It was tense as hell, and Kenny Rogers deserves a lot of credit for escaping a bases-loaded, one-out situation in the fourth with only one run coming across. But the defining image of that day, and ultimately the entire Tigers-White Sox struggle, is Thames knocking over Iguchi with the score tied at one in the seventh. I think every sports city probably likes to believe that they appreciate the hard-nosed, scrappy, blue-collar, overlooked effort plays more than the others, but badass violence and honorable grit are still undeniably a unique aspect of Motor City sports. The city's three NBA titles came first via the most infamously aggressive team in league history and then later on the back of one of the lowest-scoring superstars of all-time. Its NHL dynasty, also still fairly fresh in 2006, was more memorable for its fights than its goals, particularly the time a vengeful Darren McCarty beat a cowardly Claude Lemieux into submission. And in one of the rare instances in baseball where physical contact between opponents is possible, Marcus Thames was unafraid to carry on that legacy.

"You always want to break up a double play—I learned that in Little League," Thames said afterward. "It's only a dirty play if you can't touch the bag, or you try to get the guy with your spikes."

While Tigers manager Jim Leyland was characteristically gruff about the enormous win ("We gained a game, and it's July 20. That's all it means."), both he and the opposing White Sox manager Ozzie Guillen gave props to Thames in the postgame.

"I want my players to do the same stuff," Guillen said. "I don't want anyone to get hurt, but I applaud him. That's the way to play the game at the big league level."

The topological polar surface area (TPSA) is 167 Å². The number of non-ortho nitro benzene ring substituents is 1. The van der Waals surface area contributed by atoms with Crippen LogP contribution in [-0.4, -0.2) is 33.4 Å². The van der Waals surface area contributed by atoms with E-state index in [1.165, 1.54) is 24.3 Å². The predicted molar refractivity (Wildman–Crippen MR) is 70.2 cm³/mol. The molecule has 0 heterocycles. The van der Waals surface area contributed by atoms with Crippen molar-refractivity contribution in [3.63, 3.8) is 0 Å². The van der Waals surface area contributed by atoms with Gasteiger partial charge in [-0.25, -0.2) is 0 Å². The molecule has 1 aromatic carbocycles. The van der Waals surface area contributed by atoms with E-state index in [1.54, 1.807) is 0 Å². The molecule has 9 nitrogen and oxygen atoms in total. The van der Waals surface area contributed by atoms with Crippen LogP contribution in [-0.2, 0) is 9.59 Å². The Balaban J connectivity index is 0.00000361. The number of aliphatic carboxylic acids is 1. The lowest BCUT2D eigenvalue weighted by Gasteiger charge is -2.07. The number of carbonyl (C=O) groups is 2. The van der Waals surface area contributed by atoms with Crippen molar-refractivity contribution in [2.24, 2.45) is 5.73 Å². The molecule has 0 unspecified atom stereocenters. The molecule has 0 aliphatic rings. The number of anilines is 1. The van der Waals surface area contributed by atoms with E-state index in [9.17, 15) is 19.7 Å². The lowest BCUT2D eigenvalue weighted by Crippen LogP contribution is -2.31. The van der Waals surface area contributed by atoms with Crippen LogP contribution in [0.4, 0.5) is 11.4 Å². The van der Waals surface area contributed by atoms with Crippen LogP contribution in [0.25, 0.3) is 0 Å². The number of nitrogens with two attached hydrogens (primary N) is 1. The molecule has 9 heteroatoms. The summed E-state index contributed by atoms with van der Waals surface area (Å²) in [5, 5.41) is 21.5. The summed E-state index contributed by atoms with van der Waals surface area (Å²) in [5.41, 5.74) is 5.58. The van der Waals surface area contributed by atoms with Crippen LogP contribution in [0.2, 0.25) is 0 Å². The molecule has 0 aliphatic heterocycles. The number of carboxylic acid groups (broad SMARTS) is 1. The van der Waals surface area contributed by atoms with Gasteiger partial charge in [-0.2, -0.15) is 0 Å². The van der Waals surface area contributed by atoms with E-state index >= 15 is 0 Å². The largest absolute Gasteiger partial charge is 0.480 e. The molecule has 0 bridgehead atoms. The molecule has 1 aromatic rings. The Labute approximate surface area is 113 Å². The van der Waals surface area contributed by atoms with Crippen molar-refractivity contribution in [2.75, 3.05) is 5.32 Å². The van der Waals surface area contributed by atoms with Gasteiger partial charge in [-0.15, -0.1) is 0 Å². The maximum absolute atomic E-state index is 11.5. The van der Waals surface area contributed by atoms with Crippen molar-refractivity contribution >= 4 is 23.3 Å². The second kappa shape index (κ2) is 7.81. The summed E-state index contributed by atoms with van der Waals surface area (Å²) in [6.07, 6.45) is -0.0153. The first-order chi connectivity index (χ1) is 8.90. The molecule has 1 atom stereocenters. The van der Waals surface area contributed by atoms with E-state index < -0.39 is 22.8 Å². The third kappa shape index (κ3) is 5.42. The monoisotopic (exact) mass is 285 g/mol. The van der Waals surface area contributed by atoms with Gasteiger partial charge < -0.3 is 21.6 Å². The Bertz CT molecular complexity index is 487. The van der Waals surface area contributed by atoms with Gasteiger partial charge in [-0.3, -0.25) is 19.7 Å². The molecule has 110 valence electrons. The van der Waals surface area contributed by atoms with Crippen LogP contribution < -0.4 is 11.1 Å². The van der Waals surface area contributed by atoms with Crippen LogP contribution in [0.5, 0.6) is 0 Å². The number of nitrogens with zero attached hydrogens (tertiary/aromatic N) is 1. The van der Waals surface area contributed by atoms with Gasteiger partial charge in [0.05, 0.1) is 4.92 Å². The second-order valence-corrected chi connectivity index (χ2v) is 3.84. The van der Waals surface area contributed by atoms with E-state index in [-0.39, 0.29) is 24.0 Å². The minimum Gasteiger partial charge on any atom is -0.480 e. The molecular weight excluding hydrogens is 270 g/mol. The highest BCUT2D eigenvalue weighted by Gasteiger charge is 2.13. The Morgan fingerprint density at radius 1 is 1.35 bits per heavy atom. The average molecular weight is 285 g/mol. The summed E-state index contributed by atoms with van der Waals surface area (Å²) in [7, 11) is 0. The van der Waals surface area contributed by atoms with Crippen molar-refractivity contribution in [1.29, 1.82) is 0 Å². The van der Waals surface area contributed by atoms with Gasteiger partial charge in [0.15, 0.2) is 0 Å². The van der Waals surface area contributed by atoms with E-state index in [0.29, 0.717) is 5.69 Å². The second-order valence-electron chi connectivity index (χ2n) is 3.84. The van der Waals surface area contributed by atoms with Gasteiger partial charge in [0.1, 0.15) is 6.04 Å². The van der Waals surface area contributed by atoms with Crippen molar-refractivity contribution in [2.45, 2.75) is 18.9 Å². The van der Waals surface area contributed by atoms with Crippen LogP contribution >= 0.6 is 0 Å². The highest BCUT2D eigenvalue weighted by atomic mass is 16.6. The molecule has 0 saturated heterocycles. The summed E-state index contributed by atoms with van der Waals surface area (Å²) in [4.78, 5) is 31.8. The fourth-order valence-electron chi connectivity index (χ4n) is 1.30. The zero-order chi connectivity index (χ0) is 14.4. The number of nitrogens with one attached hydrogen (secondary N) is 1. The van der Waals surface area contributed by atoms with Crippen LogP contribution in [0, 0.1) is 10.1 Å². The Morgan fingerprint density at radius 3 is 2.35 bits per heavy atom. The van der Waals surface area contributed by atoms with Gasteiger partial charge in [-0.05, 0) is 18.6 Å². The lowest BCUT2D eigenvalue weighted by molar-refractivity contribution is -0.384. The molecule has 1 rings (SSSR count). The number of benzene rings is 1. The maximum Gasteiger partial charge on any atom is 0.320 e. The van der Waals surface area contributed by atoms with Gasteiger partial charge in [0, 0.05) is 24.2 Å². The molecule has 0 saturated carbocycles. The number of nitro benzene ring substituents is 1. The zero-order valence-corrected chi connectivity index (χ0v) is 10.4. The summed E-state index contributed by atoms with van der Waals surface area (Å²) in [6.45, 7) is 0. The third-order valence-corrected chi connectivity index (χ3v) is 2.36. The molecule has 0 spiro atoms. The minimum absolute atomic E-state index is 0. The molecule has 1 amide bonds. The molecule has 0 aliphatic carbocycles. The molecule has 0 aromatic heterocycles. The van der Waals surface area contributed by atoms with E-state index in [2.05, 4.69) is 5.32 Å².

Of course, that's not the way to play the game anymore. Like the catcher collision in 2014, most versions of the takeout slide were outlawed by MLB ahead of the 2016 season, after Chase Utley broke Ruben Tejada's leg in the previous playoffs. Now, runners can no longer change their path in order to initiate contact, and they can't make anything other than a basic, fundamental slide into the bag. Essentially, if you're going to take an infielder out as a baserunner today, you have to make it look like an accident, meaning there's no room anymore for the kind of emphatic-but-legal play that Thames made to win the game 16 years ago.

But this is a lost play for another reason, too. You may have noticed already, as I've described the action, that I don't actually have any video to show you. That's because I've never been able to find it. The picture in my mind does, thankfully, exist in the real world, but because this game took place just before YouTube and long before Twitter became ubiquitous, there doesn't appear to be any video evidence remaining. I have searched for it in the past and came up fruitless, and between that last try and today nobody seems to have filled the gap. I've trawled through YouTube compilations of takeout slides, channels that have full retro games, MLB's Film Room, Twitter accounts that post old baseball highlights, and pages of search engine results, and I've never found anything more evocative than a standard newspaper gamer. There's no apparent way for me to see that slide again. There's no way I can share it with you in a way that fully captures the impact of watching it happen for the first time. But I guess it lives on just the same.